[What the clinician needs to know about the relationship between inflammation and bone formation. Is blocking inflammation enough to prevent ossification?].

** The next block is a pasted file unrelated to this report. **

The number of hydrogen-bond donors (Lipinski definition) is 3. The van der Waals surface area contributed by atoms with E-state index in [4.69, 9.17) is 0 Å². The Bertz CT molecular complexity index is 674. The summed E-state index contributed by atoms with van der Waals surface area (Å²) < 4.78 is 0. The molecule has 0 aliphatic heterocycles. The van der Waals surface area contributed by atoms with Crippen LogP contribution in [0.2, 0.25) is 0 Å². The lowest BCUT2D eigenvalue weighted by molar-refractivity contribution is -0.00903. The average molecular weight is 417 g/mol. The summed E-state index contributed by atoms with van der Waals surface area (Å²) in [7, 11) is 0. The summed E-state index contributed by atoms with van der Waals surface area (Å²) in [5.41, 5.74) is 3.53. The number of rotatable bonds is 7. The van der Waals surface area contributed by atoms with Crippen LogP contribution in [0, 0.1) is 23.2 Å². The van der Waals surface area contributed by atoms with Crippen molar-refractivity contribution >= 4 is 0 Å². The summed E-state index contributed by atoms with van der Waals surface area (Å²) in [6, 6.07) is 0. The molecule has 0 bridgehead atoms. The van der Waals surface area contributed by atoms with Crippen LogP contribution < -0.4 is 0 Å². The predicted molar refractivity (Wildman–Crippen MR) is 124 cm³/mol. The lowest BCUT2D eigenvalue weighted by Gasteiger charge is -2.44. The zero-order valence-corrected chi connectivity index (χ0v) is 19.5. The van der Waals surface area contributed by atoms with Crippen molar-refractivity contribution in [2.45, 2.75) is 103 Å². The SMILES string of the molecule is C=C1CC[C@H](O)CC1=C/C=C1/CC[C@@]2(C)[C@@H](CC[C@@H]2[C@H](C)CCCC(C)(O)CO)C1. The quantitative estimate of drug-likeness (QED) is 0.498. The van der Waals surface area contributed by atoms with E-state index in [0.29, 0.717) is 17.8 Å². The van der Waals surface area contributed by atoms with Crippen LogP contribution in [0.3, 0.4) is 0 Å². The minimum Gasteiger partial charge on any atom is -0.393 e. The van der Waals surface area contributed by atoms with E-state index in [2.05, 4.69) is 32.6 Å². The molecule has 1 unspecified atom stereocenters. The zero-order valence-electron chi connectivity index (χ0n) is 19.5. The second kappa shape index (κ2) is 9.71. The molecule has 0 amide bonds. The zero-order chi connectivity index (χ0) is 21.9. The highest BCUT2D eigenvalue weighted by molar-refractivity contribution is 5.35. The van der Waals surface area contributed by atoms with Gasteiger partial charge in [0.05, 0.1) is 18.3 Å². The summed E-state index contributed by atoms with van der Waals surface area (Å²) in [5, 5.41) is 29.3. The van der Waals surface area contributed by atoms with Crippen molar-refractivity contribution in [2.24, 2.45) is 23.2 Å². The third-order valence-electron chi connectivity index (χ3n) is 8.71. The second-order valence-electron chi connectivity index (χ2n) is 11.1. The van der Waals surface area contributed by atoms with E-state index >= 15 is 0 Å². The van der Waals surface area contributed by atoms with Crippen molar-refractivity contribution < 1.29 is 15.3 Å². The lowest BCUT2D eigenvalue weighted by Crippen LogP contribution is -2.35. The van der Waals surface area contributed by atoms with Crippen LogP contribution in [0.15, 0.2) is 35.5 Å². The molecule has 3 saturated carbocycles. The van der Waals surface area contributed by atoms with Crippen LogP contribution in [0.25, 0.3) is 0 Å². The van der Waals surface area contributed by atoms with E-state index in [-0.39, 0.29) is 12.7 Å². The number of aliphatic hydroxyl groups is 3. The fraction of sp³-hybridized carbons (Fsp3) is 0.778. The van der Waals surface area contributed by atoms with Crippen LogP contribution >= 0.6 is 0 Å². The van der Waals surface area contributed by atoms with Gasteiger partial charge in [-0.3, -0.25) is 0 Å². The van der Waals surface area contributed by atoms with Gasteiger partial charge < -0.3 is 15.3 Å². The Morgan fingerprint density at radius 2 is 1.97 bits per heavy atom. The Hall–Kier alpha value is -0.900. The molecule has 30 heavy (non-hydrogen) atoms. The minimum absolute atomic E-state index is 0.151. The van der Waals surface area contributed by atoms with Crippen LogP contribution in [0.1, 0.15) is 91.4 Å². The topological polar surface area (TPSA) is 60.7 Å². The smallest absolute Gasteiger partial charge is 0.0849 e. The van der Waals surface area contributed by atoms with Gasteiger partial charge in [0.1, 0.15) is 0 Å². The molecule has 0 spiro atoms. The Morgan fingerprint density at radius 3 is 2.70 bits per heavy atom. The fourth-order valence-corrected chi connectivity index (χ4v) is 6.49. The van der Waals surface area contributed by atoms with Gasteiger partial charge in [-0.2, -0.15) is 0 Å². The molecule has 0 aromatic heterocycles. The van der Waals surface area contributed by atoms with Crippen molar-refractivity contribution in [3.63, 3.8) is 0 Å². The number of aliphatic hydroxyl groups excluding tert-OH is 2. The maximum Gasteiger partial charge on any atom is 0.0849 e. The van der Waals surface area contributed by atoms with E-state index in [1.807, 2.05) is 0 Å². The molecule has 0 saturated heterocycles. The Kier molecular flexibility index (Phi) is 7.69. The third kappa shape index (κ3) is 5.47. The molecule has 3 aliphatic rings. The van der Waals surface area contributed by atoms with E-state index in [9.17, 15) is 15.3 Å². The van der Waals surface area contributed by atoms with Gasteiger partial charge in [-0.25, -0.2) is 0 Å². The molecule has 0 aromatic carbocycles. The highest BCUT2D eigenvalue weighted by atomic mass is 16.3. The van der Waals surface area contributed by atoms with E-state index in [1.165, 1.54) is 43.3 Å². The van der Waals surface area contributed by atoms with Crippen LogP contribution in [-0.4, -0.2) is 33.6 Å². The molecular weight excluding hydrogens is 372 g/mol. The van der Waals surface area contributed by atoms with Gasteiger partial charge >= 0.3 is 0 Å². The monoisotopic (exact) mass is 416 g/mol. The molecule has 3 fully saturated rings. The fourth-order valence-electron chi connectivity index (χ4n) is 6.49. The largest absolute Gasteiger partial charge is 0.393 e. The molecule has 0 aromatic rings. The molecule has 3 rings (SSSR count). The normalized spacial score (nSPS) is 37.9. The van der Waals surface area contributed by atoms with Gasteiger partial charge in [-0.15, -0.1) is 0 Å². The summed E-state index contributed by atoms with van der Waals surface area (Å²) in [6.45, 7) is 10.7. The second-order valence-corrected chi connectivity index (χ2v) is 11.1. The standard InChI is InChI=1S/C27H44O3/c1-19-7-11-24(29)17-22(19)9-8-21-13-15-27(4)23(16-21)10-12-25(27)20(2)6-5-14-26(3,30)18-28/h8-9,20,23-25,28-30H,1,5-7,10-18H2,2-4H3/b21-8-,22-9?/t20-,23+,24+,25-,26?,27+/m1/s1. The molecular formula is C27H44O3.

ABSTRACT In spondyloarthropathies, the distinctive evidence of skeletal damage is de novo bone formation in the form of an ossifying enthesopathy, be it axial or peripheral, and bony ankylosis. Biologic therapy that neutralize the tumor necrosis factor have shown to be effective controlling the inflammatory activity of these diseases. However, data from animal models, clinical imaging studies and ecographic data seem to indicate that inflammation and bone formation could be independent processes and that control of inflammation might not be enough to impede the development of ankylosis in these patients. In the osteoblasts' differentiation and activation that leads to bone formation, the Wnt (wingless) pathway and the bone morphogenic proteins acquire a special role and might be determinant in the onset and progression of enthesopathic ossification, as well as become therapeutic targets. On the other hand, clinical and imaging findings as well as the determination of bone markers support the hypothesis that that ossification is initially related to inflammation as a repair process. These facts are reviewed and the latest theories are exposed, in an attempt to establish a link between inflammation and bone formation.